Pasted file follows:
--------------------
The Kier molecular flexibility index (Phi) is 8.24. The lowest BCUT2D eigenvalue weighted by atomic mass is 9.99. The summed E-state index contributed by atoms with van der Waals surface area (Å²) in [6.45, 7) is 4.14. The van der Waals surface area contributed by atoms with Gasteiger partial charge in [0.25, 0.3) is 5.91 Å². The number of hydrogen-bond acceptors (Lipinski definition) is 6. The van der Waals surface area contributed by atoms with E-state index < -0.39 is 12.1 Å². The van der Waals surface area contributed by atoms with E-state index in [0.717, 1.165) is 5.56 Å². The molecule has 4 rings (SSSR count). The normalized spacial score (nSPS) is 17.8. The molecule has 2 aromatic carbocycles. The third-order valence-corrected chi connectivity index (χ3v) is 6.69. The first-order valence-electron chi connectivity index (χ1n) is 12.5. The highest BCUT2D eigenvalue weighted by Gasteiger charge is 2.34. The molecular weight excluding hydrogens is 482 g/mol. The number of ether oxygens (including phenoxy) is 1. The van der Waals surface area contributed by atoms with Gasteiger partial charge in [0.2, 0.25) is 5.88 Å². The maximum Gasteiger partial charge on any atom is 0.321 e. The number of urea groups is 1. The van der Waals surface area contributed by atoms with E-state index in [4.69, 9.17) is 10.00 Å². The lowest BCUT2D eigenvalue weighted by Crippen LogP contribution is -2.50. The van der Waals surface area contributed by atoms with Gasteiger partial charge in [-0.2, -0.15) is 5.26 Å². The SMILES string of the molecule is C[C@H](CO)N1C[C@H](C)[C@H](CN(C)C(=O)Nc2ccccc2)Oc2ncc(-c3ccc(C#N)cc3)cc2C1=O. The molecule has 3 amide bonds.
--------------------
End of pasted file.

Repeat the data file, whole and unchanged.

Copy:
The Kier molecular flexibility index (Phi) is 8.24. The lowest BCUT2D eigenvalue weighted by atomic mass is 9.99. The summed E-state index contributed by atoms with van der Waals surface area (Å²) in [6.45, 7) is 4.14. The van der Waals surface area contributed by atoms with Gasteiger partial charge in [0.25, 0.3) is 5.91 Å². The number of hydrogen-bond acceptors (Lipinski definition) is 6. The van der Waals surface area contributed by atoms with E-state index < -0.39 is 12.1 Å². The van der Waals surface area contributed by atoms with E-state index in [0.717, 1.165) is 5.56 Å². The molecule has 4 rings (SSSR count). The normalized spacial score (nSPS) is 17.8. The molecule has 2 aromatic carbocycles. The third-order valence-corrected chi connectivity index (χ3v) is 6.69. The first-order valence-electron chi connectivity index (χ1n) is 12.5. The highest BCUT2D eigenvalue weighted by Gasteiger charge is 2.34. The molecular weight excluding hydrogens is 482 g/mol. The number of ether oxygens (including phenoxy) is 1. The van der Waals surface area contributed by atoms with Gasteiger partial charge in [0.2, 0.25) is 5.88 Å². The maximum Gasteiger partial charge on any atom is 0.321 e. The number of urea groups is 1. The van der Waals surface area contributed by atoms with E-state index in [4.69, 9.17) is 10.00 Å². The lowest BCUT2D eigenvalue weighted by Crippen LogP contribution is -2.50. The van der Waals surface area contributed by atoms with Gasteiger partial charge in [-0.2, -0.15) is 5.26 Å². The SMILES string of the molecule is C[C@H](CO)N1C[C@H](C)[C@H](CN(C)C(=O)Nc2ccccc2)Oc2ncc(-c3ccc(C#N)cc3)cc2C1=O. The molecule has 3 amide bonds.